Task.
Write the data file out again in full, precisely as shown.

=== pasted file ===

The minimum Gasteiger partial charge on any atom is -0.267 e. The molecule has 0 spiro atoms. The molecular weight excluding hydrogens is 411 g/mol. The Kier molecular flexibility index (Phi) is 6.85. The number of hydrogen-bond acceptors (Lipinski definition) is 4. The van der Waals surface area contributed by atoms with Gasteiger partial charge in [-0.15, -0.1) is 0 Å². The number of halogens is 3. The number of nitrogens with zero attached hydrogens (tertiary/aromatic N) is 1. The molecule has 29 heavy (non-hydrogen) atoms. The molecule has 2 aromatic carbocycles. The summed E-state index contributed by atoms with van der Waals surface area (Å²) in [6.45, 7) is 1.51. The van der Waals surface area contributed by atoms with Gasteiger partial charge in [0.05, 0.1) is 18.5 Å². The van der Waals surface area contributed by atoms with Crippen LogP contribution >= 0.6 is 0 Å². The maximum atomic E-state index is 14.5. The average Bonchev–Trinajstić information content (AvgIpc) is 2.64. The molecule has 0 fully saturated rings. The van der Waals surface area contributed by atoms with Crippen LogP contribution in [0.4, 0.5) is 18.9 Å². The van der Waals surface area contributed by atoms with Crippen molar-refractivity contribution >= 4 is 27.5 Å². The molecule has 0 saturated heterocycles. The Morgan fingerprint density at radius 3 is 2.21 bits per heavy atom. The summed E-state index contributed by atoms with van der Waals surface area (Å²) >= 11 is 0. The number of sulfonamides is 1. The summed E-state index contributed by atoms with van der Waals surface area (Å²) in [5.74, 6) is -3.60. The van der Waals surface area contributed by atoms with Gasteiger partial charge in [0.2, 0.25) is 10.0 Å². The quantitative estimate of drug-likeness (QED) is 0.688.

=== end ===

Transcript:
The minimum Gasteiger partial charge on any atom is -0.267 e. The molecule has 0 spiro atoms. The molecular weight excluding hydrogens is 411 g/mol. The Kier molecular flexibility index (Phi) is 6.85. The number of hydrogen-bond acceptors (Lipinski definition) is 4. The van der Waals surface area contributed by atoms with Gasteiger partial charge in [-0.15, -0.1) is 0 Å². The number of halogens is 3. The number of nitrogens with zero attached hydrogens (tertiary/aromatic N) is 1. The molecule has 29 heavy (non-hydrogen) atoms. The molecule has 2 aromatic carbocycles. The summed E-state index contributed by atoms with van der Waals surface area (Å²) in [6.45, 7) is 1.51. The van der Waals surface area contributed by atoms with Gasteiger partial charge in [0.05, 0.1) is 18.5 Å². The van der Waals surface area contributed by atoms with Crippen LogP contribution >= 0.6 is 0 Å². The maximum atomic E-state index is 14.5. The average Bonchev–Trinajstić information content (AvgIpc) is 2.64. The molecule has 0 fully saturated rings. The van der Waals surface area contributed by atoms with Crippen LogP contribution in [0.4, 0.5) is 18.9 Å². The van der Waals surface area contributed by atoms with Crippen molar-refractivity contribution >= 4 is 27.5 Å². The molecule has 0 saturated heterocycles. The Morgan fingerprint density at radius 3 is 2.21 bits per heavy atom. The summed E-state index contributed by atoms with van der Waals surface area (Å²) >= 11 is 0. The number of sulfonamides is 1. The summed E-state index contributed by atoms with van der Waals surface area (Å²) in [5.74, 6) is -3.60. The van der Waals surface area contributed by atoms with Gasteiger partial charge in [0.2, 0.25) is 10.0 Å². The quantitative estimate of drug-likeness (QED) is 0.688.